Another embodiment of the invention is a system for estimating a property of an earth formation including a first zone having a large impedance contrast with an overlying second zone. The system includes an energy source configured to be activated at a plurality of source positions at or near a surface of the earth. A first sensor is configured to produce signals responsive to the activation of the source, wherein the produced signals include a reflection from a lower surface of the first zone and an interface in the earth formation below the first zone. A processor is configured to pick travel-times from the recorded signals corresponding to the reflections, and estimate from the picked travel-times a position of the lower surface of the first zone, a position of the interface and/or a velocity between the first zone and the interface. The first sensor may be positioned near the lower surface of the first zone. The first zone may include salt. The processor may be further configured to pick travel-times corresponding to compressional waves. The processor may be configured to perform a tomographic inversion of the picked travel-times to give a velocity model. The processor may be further configured to identify a zone of low-velocity in the earth formation. The processor may be further configured to migrate the recorded signals using the velocity model. The system may further include a processor configured to use the output of the migration for further drilling operations. The first sensor may include a 3-C sensor and/or a hydrophone. The first sensor may be conveyed in a borehole using a wireline.
Another embodiment of the invention is a computer-readable medium for use with a system for estimating a property of an earth formation including a first zone having a large impedance contrast with an overlying second zone. The system includes an energy source configured to be activated at a plurality of source positions at or near a surface of the earth. The system also includes a first sensor configured to produce signals responsive to the activation of the source, the produced signals including a reflection from a lower surface of the first zone, and an interface in the earth formation below the first zone. The medium includes instructions which enable a processor to pick travel-times in the recorded signals corresponding to the reflections, and estimate from the picked travel-times a position of the lower surface of the first zone, a position of the interface, and/or a velocity between the first zone and the interface. The medium may include a ROM, an EPROM, an EAROM, a flash memory, and an optical disk.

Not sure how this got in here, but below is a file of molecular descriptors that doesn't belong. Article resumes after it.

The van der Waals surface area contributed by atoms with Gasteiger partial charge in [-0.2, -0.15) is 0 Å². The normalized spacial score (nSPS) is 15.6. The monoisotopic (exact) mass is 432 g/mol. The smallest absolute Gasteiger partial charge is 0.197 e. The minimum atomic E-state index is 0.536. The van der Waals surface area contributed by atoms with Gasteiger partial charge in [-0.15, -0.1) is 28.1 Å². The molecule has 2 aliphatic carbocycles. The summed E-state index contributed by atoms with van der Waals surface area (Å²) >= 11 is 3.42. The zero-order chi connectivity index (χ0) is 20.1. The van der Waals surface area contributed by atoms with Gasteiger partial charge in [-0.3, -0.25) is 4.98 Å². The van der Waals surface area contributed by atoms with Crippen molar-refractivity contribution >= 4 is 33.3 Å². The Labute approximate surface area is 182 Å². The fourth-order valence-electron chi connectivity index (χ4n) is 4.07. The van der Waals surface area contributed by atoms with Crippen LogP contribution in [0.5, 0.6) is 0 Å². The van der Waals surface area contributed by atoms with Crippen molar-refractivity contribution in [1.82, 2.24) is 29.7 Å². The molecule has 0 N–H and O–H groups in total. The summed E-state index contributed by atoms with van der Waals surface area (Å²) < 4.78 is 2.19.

The file of this patent contains at least one drawing executed in color: Copies of this patent with color drawing(s) will be provided by the Patent and Trademark Office upon request and payment of the necessary fee. The present invention is best understood by reference to the attached figures in which like numerals refer to like elements, and in which:
For the present invention, the acquisition geometry of a walkaway VSP is illustrated in
In a typical VSP, data resulting from operation of a source at a single position such as 125 a are recorded in each of the receivers 111 a, 111 b, 111 c, 111 d . . . in the borehole. Analysis of the reflected data can provide information about the seismic velocities in the subsurface and the configuration of the layer boundaries. In a walkaway VSP, this process is repeated for operation of the source at a plurality of source positions such as 125 b, 125 c . . . . Acquisition of data from a plurality of source positions at a plurality of detectors provides a redundant sampling of the subsurface region. This makes it possible to determine the velocity of the subsurface based on the travel-times for the rays between each of the sources and each of the receivers. This determination of velocity using travel-times is called “tomographic inversion” and numerous processing packages are commercially available that perform this tomographic inversion of seismic travel-time data.
A point of novelty of the present invention is the use of a walkaway VSP for the specific problem of imaging of sub-salt reflections in the earth. This is illustrated in
Using a suitable simulation package, a number of diagnostic displays may be generated. In the present invention, the simulation package that is used is the VECON™ package of GeoTomo Inc. This is not intended to be a limitation of the present invention. One of the displays that may be obtained is shown in
An exemplary VSP at a single receiver position for the model of